Wasambo, fallen giant and trailblazer who earned his niche in history of theatre

The late Theatre and Drama Specialist Dr Wasambo Were. [File, Standard]

It is said that life is a temporary terminus, death is the journey to the real destination. These sage words come in Kiswahili out of the maestro Samba Mapangala and his Orchestra Virunga - named after the towering mountain range of Mfumbiro. If you stand on their summit what you see is the lush lingalaland of Zaire, the million jade hills of Rwanda and fecund misty country-side South of Uganda. 

Dunia Tunapita is the song of wisdom that educates us to make our lives meaningful. The musical master intensified this message of existential gravity when he later issued the evergreen Vunja Mifupa. Here, he advises people to make hay while the sun shines. In this life, according to Mapangala, a wizard of pop music exhorts mankind that life is transient and its meaning lies in finding your central reasons why you exist. After such a find, leave a mark out of deeds that matter.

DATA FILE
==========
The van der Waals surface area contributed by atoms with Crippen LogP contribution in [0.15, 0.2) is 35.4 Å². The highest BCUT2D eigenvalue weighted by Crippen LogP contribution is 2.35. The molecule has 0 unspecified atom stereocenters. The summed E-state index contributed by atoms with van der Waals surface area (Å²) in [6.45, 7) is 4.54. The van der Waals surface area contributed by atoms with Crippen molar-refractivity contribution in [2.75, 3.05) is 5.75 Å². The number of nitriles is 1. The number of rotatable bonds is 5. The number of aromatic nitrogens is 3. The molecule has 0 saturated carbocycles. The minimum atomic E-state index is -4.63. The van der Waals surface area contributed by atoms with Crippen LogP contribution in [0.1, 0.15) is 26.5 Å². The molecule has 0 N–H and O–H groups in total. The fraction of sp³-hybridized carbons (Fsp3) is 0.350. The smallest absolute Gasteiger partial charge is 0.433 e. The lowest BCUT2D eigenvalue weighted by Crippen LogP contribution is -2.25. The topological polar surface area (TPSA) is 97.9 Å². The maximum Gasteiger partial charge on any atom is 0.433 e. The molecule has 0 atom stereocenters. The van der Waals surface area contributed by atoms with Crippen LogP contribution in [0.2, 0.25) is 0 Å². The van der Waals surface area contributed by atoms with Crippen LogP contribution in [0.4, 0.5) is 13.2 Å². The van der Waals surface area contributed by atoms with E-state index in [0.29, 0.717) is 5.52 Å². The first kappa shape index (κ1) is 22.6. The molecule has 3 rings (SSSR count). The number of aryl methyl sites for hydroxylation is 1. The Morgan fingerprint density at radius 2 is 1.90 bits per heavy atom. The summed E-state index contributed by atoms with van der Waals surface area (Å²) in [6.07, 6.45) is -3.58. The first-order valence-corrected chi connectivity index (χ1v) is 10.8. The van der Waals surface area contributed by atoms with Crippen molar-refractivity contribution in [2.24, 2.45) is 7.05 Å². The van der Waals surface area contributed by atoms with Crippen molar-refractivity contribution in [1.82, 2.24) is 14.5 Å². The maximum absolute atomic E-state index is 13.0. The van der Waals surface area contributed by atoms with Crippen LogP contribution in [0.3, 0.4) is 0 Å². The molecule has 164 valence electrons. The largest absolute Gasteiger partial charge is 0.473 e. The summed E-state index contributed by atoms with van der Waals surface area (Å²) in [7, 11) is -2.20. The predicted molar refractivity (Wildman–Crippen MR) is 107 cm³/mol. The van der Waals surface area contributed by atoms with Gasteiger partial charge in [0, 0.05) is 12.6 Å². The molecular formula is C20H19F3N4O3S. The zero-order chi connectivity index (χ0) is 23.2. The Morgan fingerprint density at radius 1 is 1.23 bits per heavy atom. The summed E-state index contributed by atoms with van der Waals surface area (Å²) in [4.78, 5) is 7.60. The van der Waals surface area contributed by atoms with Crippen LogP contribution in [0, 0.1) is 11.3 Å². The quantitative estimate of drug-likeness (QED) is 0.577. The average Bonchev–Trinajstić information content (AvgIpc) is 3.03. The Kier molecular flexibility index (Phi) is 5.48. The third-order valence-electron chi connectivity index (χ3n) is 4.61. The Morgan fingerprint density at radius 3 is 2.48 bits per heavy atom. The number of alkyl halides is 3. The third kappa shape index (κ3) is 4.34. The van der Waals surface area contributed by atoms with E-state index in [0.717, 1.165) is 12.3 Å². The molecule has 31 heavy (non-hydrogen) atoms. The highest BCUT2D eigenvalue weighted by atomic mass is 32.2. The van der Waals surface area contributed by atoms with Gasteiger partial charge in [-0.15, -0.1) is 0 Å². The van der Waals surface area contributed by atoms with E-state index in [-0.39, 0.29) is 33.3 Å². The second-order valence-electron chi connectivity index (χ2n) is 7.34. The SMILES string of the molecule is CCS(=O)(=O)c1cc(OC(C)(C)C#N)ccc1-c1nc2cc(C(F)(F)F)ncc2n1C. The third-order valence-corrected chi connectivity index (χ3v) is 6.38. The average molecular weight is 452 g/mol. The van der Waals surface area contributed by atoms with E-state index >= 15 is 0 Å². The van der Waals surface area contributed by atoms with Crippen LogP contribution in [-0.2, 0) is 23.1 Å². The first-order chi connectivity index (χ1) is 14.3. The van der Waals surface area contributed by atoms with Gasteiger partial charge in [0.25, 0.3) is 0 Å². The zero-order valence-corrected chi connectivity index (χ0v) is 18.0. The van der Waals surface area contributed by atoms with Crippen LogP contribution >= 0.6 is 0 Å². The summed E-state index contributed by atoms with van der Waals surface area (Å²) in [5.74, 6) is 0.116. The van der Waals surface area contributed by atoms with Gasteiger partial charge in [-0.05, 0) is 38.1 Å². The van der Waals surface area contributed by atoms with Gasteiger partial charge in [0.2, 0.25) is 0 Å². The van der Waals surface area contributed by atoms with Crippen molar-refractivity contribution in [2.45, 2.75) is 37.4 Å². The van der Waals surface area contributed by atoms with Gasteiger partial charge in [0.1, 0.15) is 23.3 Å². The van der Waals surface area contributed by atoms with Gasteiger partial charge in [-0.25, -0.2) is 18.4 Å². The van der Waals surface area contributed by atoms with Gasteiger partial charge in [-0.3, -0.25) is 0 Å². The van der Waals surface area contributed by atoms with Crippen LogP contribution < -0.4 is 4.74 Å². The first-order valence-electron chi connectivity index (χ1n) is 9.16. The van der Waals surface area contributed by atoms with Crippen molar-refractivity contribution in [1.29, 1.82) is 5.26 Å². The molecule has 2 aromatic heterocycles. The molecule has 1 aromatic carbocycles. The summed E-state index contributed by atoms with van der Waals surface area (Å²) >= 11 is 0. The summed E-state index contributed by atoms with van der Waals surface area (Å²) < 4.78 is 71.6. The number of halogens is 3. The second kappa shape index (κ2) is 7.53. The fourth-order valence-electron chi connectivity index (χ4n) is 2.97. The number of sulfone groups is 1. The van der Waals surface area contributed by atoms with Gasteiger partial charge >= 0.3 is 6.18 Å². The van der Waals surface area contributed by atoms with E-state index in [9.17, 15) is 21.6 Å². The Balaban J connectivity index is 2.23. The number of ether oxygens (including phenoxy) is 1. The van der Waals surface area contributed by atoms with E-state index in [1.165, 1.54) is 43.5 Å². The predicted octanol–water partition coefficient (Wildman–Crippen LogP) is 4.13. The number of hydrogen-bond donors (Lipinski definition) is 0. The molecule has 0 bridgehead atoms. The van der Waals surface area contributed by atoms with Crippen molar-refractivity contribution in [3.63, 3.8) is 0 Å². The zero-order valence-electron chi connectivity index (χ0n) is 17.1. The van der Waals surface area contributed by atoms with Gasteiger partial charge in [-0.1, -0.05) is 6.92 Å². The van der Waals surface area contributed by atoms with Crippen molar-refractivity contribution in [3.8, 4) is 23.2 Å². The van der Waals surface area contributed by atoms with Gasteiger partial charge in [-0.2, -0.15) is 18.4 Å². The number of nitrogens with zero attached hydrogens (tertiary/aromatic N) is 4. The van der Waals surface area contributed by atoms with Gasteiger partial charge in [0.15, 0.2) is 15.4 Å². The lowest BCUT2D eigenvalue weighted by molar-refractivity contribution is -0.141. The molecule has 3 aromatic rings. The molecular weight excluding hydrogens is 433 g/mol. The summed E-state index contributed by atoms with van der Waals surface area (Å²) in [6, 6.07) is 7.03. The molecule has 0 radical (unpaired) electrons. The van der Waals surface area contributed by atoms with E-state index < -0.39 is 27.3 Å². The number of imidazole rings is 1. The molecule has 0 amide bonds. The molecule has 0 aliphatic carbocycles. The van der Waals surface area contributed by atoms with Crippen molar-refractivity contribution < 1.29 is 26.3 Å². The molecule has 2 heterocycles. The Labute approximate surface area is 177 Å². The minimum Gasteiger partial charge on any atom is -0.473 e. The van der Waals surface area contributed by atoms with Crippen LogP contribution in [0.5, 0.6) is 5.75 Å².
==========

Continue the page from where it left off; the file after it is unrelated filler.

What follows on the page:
That was a decade ago. Simmers is no more. Rhumba still thrills. It will for all of eternity. It is the folk ghost of our fallen giants like Franco Makiadi and Tabu Ley Rochereau. It is the quintessential spiritual language of our regional Panafricanism. It dies, we die with it. Hasn’t each generation found itself dancing to the beats of Congo here? Yes Rhumba lived, it lives, it will live for the message it bears in the best of its ranks is an exhibition of our African essence at its apogee.

It is this maestro Wasambo of arts, performances, philosophy and passion for African culture that we shall bury come Friday in Yala.